Commentary: Consequences of postponing Tokyo’s Olympics to 2021 need solutions

The Olympic rings each represent different continents at the Olympics. This year's summer olympics in Tokyo has been postponed to 2021.

Photo credit: Avery Fox

The Olympic rings each represent different continents at the Olympics. This year's summer olympics in Tokyo has been postponed to 2021.

By Avery Fox, Staff Reporter

From track and field events to gymnastics, the Summer Olympic Games in Tokyo, Japan, were going to be the main sporting event of the year. While postponing due to COVID-19 was the best action to take given this time’s uncertainty, some may overlook the ramifications this may cause on athletes and the economy. All governments, not just Japan’s, and the International Olympic Committee need to address these consequences by making plans and sharing them with their citizens.

The Summer Olympics were originally scheduled to take place between July 24 and August 9, 2020. Due to COVID-19, the games have been rescheduled to July 23 to August 8, 2021, right before the Paralympic Games.

Prior to the postponing, the International Olympic Committee and the Japanese government discussed all possible options regarding this summer’s games and decided they would resume. After hearing this, Canada and Australia announced that they would withdraw from the competition if the Olympics were not in 2021. 

Overall, the health and safety of all who would be in Tokyo was the reason behind the postponing, along with the pressure from other countries. Despite this, the decision to postpone may have many more long-term consequences. Currently, there are no exact plans to help with these. However, if there aren’t any made by national governments, the International Olympic Committee and others, then the lasting imprint of COVID-19 will stay and continue to disturb future games even if there is a working vaccine.

By the summer of 2021, COVID-19 might remain a global pandemic without a vaccine and with a few million cases more than there are now. According to Dr. Yoshitake Yokokura, president of the Japan Medical Association, the Olympics in Tokyo will only take place if there is an effective vaccine. Additionally, if flight restrictions are still in place and testing remains low, Yokokura said that the games will have to be cancelled, with the next summer Olympics being in Paris in 2024.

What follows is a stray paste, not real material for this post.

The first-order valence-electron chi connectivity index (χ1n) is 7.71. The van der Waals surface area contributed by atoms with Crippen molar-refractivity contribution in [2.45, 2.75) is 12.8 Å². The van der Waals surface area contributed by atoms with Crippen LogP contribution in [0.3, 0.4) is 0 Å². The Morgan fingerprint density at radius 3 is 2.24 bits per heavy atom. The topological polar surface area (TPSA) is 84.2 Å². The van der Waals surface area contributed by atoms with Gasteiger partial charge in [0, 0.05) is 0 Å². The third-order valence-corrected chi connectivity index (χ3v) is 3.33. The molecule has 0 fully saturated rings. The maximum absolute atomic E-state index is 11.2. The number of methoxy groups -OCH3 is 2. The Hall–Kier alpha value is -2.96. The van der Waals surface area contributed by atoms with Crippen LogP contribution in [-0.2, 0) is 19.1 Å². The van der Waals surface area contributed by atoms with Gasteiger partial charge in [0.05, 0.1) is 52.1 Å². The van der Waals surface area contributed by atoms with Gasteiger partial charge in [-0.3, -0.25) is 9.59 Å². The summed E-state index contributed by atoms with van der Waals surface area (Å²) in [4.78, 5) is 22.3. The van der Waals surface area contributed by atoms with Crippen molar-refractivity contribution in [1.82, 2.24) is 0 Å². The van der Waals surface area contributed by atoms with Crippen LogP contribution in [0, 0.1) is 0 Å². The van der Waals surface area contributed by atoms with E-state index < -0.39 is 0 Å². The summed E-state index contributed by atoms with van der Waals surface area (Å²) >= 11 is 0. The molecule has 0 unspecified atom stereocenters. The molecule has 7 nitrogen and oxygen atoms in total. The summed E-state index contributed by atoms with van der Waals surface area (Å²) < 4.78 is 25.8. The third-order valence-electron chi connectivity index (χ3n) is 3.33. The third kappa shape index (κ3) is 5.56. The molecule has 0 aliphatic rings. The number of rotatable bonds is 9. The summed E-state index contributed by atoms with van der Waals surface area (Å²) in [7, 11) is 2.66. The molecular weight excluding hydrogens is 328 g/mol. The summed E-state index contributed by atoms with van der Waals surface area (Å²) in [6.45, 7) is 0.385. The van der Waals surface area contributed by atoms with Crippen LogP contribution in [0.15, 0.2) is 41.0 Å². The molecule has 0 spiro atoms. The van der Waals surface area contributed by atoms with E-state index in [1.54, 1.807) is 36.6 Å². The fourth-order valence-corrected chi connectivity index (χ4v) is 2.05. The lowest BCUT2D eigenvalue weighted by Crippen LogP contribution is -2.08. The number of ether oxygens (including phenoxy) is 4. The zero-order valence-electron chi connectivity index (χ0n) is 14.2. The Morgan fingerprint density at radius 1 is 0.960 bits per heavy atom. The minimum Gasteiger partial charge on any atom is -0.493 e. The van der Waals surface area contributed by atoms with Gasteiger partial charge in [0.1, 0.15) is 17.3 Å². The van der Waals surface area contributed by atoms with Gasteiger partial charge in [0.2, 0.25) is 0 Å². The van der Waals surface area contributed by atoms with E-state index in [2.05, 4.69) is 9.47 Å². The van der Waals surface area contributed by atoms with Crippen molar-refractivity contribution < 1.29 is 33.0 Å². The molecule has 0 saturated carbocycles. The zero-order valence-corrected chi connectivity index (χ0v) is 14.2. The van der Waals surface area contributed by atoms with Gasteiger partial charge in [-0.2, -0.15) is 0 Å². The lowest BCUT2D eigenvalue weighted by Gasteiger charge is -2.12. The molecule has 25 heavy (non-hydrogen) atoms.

Firstly, Tokyo could suffer from economic repercussions as a result of the postponement. Japan spent around $12.5 billion to prepare for the Olympics. As a result of the postponing, Japan will lose around $1.9 to $5.9 billion. If the Olympics are cancelled altogether, millions of people who bought tickets could completely lose their money if Tokyo does not offer refunds. If there are refunds, then Tokyo will be even more in debt.

Additionally, while other countries may not be taking the brunt of the debt caused, governments who supported their nation’s teams would also lose money, which could lead to it being harder to bid for the 2032 Olympics to be in their cities. This could also lead to it being harder to host the 2024 Olympics in Paris and the 2028 Olympics in Los Angeles. Given the current economic state, how are these events still going to take place without a feasible plan?

Furthermore, there is the issue of the athletes and those who may have not had a chance to qualify for their sport yet. Some qualification events took place prior to the closures caused by COVID-19, but others have not happened yet. Depending on the state of their countries, some athletes may no longer have a place to train with their coaches or teams. Local or national lockdowns are currently happening in a lot of the countries that are going to be represented in the Olympics. Most countries at least have local or nationwide recommendations.

According to the International Olympic Committee, there are roughly 11,000 spots at the Olympics in all sports. Prior to postponing, only 57% of these spots had been filled. While the remaining qualifications have been postponed, experts do not know when the conditions will be safe enough to host these again, which is disturbing for some athletes who have yet to qualify.

In order for future Olympics to happen, changes need to be made by having various organizations release plans on how to move forward beyond the pandemic. Otherwise, it will be hard to recover, and the Olympics will not be able to continue in the same capacity as before.